Islamic terror attacks that target Christians in Turkey have been noticeably on the rise. During Christmas in 2011, for instance, a large-scale al-Qaeda plot to bomb "all the churches in Ankara" was exposed. Before Christmas 2015, ISIS issued death threats to at least 20 Protestant churches,and warned that "Koranic commandments... urge us to slay the apostate like you."
In once-secular Turkey, hate for Christians has, in fact, come to permeate every segment of society — from the average Muslim citizen to the highest levels of government. The examples are many; two of the most obvious— the slaughter of Christians and attacks on their churches — follow:
In 2009, a group of young Turks — including the son of a mayor — broke into a Bible publishing house in Malatya. They bound its three Christian employees, tortured them for hours, and murdered them."We didn't do this for ourselves, but for our religion," one of the Turks accused said. "Let this be a lesson to enemies of our religion." Later, they were all released from prison on a technicality.
In 2019, an "86-year-old Greek man was found murdered in his home with his hands and feet tied"; he too had reportedly been tortured.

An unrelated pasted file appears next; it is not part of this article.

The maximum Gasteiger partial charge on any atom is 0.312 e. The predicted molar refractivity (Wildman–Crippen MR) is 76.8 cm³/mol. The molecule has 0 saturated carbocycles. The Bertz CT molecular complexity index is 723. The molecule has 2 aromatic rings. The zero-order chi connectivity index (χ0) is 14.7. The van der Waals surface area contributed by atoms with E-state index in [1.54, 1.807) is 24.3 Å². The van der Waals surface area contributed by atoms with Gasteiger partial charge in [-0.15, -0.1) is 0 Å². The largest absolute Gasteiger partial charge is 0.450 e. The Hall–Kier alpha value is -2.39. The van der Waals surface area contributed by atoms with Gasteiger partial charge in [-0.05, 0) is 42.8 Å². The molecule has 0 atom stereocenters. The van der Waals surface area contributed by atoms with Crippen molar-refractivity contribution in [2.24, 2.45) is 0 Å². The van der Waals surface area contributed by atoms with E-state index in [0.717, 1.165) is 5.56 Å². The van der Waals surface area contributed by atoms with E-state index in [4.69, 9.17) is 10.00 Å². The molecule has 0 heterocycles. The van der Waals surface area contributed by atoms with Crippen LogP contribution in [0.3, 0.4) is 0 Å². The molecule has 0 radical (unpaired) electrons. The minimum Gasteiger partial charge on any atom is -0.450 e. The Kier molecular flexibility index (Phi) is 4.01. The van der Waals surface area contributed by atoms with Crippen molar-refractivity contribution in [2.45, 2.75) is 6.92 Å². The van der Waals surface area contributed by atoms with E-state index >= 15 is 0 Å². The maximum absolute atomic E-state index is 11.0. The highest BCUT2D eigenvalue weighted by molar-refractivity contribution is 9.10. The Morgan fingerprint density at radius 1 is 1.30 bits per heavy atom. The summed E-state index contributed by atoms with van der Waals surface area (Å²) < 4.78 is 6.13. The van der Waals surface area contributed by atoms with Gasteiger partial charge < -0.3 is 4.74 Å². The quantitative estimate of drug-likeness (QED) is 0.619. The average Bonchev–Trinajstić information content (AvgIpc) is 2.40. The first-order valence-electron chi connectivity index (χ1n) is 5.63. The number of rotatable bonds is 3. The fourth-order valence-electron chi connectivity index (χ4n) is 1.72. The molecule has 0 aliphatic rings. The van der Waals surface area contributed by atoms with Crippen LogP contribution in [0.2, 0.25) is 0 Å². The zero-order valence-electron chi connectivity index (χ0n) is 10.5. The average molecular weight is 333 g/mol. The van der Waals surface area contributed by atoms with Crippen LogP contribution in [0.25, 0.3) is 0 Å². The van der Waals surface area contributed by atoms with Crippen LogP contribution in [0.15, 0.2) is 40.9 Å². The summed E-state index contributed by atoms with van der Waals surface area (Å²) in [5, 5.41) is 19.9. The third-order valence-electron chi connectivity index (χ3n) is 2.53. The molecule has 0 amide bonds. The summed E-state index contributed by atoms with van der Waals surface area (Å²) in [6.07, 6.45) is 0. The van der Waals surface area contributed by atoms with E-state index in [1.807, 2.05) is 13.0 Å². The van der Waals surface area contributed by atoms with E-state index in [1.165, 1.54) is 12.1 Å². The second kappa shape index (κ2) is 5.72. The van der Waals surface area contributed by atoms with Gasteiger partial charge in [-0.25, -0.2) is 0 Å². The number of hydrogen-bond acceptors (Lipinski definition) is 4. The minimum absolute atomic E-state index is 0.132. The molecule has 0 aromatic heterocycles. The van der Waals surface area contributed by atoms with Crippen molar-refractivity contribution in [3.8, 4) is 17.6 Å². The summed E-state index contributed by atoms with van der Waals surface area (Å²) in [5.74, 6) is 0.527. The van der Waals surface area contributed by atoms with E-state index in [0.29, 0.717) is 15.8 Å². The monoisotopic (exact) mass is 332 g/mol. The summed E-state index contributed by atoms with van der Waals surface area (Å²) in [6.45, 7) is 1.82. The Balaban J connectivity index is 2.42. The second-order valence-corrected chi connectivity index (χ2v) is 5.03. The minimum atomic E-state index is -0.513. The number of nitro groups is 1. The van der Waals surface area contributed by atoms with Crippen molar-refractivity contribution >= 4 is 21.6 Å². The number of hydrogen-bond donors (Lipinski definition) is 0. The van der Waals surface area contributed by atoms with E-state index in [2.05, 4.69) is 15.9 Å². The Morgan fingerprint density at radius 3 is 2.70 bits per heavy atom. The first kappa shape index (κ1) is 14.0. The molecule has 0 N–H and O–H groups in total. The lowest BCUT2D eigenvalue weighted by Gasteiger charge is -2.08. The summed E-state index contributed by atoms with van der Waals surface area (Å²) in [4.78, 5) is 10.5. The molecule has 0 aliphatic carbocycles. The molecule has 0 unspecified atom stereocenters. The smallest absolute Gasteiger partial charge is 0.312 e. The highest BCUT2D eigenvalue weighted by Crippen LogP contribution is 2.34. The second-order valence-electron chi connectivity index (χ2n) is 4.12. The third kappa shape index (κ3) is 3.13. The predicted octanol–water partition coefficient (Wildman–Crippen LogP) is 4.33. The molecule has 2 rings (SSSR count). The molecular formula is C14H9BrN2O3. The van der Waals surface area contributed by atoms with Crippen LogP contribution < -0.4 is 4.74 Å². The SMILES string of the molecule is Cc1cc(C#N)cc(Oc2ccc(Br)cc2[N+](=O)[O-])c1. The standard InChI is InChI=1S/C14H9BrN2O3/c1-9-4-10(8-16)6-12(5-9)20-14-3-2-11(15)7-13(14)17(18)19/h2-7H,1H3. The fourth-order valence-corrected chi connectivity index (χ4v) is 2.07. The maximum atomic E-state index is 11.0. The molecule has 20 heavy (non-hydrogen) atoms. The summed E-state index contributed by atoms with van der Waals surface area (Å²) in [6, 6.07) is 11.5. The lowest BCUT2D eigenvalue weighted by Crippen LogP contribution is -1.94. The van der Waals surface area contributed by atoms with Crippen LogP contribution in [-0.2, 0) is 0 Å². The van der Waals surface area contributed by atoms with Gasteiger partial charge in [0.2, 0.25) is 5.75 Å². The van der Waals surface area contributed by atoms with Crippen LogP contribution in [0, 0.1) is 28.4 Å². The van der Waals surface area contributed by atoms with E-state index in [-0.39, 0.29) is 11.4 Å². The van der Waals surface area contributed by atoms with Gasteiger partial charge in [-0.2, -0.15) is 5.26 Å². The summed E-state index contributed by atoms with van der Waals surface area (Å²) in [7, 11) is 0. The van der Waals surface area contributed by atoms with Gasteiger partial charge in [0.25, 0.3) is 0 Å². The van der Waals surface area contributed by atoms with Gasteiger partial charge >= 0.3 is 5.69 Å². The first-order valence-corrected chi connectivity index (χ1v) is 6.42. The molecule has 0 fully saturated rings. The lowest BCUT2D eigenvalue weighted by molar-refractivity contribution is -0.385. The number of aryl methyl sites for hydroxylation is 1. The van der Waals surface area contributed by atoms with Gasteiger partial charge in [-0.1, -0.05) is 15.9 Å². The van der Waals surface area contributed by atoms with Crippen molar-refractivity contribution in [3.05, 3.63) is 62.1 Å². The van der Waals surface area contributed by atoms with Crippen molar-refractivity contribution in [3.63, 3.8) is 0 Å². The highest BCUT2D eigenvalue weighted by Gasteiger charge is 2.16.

In late 2019, a 16-year-old Muslim boy stabbed a Korean Christian evangelist in the heart several times; the 41-year-old husband and father died shortly thereafter.
More common than the targeted killing of Christians are attacks related to churches.
In 2014 in Istanbul, a random gang of Muslims disrupted a baptismal church service in Istanbul. They pushed their way into the church, yelling obscenities; one menacingly waved a knife at those in attendance."It's not the first, and it won't be the last," a local Christian said.
In 2015, as many as 15 churches received death threats for "denying Allah." "Perverted infidels," one threat read, "the time that we will strike your necks is soon. May Allah receive the glory and the praise." "Threats are not anything new for the Protestant community who live in this country and want to raise their children here," church leaders commented.
What is behind all these attacks on anything and everything Christian — people, buildings, even graves? The recent response of a journalist in Turkey was an"environment of hate":
"But this hateful environment did not emerge out of nowhere. The seeds of this hatred are spread, beginning at primary schools, through books printed by the Ministry of National Education portraying Christians as enemies and traitors. The indoctrination continues through newspapers and television channels in line with state policies. And of course, the sermons at mosques and talk at coffee houses further stir up this hatred."
In other words, Turks, once "secular," are now educated to hate Christians.
Notably, even that is not enough to prevent ISIS from accusing Turkey of being a "servant of the cross".
Just what, then, do so-called "radical" Muslims — between 63 and 287 million Muslims support ISIS in just eleven nations — regard as the "proper" treatment of Christians?